Volume 2, Number 12, Summer/Fall 1967
Jno. T. Dickenson and Store and Residence
Twelve English families assembled in New York City, New York, in the year of 1882. Their only purpose was to organize a group of people to migrate westward. Mr. Eglinton was their elected leader in this new venture. Their thoughts and dreams of homes in a new land were all mutual as they would live together and work together for the common interests of the clan.
Preparation was soon made for the trek westward by way of train. They were headed for some unknown destination in Texas or that was their plans. When they arrived at Springfield, Missouri, they learned of the many opportunities awaiting them in Taney County, some fifty miles south of Springfield.
This caused no small stir among the home-seekers, as some wanted to remain in Missouri, and some wanted to continue their journey to Texas. This resulted in eight families going to Texas, and four families going on to the land of promise in Southwest Missouri. The Eglinton family went on to Texas as first planned, but the names of the other seven families still remain missing links in this story.
The four families that came to Taney County in Southwest Missouri, were the Rankins, Dickenson, Sharp, and Miler families. The small colony soon acquired a large tract of land in the Taney City area. Their ambition for livelihood was to raise tobacco and cotton.
Mr. Sharp was elected as the new leader to head the colony; but the colony still carried the original name "Eglinton, which has caused some misunderstanding about the history of the colony.
The tobacco and cotton venture was short lived, as only two of the families remained in Taney County any length of time. John T. Dickenson remained in Taney County until his death; and Charles N. Rankins and wife lived in Taney County until 1906.
The original plantation house was a three-room log building, with some outbuildings. Mr. Charles Rankins purchased the tract of land where the first colony house was located. Mr. Rankins
wrecked the old building, and replaced it with a fine new home that is still standing today. At this time John and Bernice (Crouch) and family reside at this location.
ACTIVITIES OF THE COLONY
I have failed to find any records of the Miller and Sharp families after they left Taney County. Mr. Sharp taught school for some time in the Eglinton-Taney City area. It is reported that he then returned to New York City. Mr. Miller also departed from the county. Some think he returned to New York, but there seems to be no proof of this. Could it be that Mr. Miller rejoined the original colony in Texas?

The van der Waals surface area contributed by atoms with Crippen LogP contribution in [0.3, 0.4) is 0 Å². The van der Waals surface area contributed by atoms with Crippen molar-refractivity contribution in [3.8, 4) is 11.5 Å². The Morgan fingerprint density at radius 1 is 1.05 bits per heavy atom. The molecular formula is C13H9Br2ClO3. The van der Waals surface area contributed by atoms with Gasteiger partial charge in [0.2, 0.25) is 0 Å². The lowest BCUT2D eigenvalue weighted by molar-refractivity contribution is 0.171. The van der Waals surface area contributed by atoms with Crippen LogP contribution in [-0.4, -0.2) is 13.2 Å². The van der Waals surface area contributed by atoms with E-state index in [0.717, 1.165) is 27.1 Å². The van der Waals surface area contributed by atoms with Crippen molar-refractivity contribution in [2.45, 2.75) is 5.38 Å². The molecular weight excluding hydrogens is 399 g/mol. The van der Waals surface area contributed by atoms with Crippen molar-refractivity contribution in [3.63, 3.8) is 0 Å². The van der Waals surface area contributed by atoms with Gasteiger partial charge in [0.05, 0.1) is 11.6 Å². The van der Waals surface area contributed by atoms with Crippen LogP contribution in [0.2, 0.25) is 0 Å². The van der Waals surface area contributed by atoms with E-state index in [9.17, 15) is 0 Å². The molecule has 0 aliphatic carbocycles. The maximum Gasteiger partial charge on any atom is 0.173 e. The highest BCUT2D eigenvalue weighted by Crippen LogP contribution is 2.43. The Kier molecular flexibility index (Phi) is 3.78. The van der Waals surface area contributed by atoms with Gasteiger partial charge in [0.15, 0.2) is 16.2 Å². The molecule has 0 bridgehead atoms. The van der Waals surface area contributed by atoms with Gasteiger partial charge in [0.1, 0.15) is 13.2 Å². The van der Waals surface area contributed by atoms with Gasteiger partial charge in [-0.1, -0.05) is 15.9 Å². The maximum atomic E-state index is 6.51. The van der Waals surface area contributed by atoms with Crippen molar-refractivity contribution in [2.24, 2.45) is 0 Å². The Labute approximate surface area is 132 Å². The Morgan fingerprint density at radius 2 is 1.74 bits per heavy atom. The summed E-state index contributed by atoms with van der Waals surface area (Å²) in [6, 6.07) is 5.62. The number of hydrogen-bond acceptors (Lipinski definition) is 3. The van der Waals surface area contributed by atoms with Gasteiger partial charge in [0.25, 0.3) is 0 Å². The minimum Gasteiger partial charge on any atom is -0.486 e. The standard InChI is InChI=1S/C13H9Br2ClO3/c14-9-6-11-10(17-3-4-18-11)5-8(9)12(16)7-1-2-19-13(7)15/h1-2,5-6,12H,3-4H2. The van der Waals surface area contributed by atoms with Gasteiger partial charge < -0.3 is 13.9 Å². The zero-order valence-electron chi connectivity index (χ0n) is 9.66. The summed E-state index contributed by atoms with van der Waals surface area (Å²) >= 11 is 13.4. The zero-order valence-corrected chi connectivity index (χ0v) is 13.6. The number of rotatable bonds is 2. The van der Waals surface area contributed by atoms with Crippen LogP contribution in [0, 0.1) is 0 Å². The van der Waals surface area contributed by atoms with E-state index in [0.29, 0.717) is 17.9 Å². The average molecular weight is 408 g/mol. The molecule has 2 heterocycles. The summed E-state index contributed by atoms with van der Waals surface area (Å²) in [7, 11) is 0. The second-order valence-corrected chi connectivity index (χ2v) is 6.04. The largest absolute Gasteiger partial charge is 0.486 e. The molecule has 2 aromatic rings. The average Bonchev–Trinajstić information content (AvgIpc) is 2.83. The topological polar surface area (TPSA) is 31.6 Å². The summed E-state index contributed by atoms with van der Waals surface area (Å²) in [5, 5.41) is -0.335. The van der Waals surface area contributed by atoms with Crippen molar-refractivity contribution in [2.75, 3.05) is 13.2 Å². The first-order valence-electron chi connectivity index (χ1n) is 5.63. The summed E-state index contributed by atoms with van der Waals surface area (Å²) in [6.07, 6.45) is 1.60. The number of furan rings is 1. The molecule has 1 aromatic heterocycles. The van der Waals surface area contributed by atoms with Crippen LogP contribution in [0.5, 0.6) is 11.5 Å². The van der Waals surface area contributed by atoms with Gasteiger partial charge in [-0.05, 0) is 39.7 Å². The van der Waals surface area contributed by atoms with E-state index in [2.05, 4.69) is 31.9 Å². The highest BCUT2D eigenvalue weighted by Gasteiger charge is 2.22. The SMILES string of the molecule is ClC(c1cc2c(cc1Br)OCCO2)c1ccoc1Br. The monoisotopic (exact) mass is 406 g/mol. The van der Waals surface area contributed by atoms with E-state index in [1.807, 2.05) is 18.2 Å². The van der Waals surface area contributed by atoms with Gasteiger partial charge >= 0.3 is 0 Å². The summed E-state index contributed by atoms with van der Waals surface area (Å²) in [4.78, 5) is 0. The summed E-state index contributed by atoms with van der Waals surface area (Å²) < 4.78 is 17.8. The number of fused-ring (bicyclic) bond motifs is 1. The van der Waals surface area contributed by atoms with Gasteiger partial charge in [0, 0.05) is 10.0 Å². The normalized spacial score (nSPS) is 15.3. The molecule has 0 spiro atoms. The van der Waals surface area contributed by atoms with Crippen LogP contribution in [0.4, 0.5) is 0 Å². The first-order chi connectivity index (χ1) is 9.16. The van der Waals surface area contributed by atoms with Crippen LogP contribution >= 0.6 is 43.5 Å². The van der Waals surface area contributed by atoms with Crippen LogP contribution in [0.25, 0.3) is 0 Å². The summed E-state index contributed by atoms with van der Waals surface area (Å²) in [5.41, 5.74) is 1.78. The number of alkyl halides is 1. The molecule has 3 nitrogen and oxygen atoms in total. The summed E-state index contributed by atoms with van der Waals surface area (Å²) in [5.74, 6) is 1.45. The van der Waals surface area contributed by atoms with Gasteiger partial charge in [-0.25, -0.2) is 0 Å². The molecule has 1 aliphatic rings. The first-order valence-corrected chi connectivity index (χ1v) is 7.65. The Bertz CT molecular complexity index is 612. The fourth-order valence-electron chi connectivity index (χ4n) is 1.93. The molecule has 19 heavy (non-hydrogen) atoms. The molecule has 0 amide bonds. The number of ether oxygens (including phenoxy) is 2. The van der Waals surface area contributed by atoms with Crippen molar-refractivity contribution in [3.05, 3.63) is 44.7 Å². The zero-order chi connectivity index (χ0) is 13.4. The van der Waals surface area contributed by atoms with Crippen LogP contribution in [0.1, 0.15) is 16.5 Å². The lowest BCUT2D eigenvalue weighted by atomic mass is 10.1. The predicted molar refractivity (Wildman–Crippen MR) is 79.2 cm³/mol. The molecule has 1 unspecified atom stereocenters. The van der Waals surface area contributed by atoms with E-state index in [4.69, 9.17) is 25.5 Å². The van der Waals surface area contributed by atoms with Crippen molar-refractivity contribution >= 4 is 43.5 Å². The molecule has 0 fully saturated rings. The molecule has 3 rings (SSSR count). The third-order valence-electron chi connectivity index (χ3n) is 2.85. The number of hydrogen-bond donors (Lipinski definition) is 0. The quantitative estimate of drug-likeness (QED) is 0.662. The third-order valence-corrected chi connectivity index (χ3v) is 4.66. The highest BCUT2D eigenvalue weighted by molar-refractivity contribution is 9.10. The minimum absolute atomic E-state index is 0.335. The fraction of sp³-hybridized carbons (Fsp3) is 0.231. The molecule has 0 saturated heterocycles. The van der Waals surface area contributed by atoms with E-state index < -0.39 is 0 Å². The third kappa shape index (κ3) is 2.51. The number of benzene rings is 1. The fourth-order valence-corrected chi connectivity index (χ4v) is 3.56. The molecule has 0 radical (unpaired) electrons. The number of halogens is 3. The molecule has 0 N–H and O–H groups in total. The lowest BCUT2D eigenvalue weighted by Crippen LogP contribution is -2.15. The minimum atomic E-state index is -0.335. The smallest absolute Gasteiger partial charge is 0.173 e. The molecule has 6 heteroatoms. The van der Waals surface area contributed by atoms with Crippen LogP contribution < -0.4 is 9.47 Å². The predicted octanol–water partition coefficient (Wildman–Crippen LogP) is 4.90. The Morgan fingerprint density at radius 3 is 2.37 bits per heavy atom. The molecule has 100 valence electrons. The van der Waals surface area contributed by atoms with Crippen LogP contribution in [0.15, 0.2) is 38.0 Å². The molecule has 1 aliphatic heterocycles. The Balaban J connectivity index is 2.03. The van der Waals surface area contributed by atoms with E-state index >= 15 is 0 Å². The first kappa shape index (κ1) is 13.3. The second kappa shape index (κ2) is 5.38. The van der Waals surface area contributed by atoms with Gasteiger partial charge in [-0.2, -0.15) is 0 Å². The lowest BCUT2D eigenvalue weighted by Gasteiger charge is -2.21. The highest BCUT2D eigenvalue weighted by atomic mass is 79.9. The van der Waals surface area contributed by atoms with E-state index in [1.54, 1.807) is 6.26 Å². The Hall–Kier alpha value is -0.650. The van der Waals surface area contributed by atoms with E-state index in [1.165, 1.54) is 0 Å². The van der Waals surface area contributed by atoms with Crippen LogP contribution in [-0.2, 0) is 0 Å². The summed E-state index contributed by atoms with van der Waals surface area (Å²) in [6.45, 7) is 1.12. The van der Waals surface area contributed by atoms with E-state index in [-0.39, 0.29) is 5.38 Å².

Many older citizens in Taney County seem to think that this is the same Mr. Miller that had one time acquired a large tract of land in the Taneyville or Taney City area. This land was sold in smaller tracts in the twenties; but Mr. Miller was not the owner at that time. This was likely part of the first tract of land acquired by the colony.
John T. Dickenson first sold goods at the old plantation house; and a post office was established at this location. Prior to John T. Dickenson, a Mr. Jacob G. Hulett operated the Eglinton Post Office in 1882. After running the Post Office for six months, Mr. Hulett stepped down for the new Eglinton Post Master, on September, 5, 1882, which was John T. Dickenson. I have no more records on Mr. Hulett and how he fit in the colony.
The old Eglinton Post Office and trading post was the location where Frank and Jubal Taylor flashed a gun, after arguing with John T. Dickenson over a pair of boots. Mrs. Dickenson was shot in the mouth; and later the two Taylor boys were taken from the Forsyth jail and hanged. This incident occurred in 1885.
In the year of 1888 John T. Dickenson built a huge new store building in the south Division of Taney City. This new location was less than a mile south of the Eglinton Post Office. Later there was a post office established at this new location. Mr. Dickenson was very fond of the English writer, Charles Dickens; and that is how the post office acquired its name, Dickens. The Dickens Post Office was discontinued in 1952; but it still goes by the name of Dickens.
Mr. Charles N. Rankins was in very ill health before leaving New York City. The doctor told Emma Rankins that she would be a widow in less than a year unless she could get her husband out of New York City. This was one of the main reasons that the Rankins family joined with the Eglinton Colony. Perhaps the Ozark Mountain climate was just what the doctor ordered for Mr. Rankins, for he regained his health and was able to make a living for his wife and seven children. Mr. Rankins lived to the age of eighty-four years.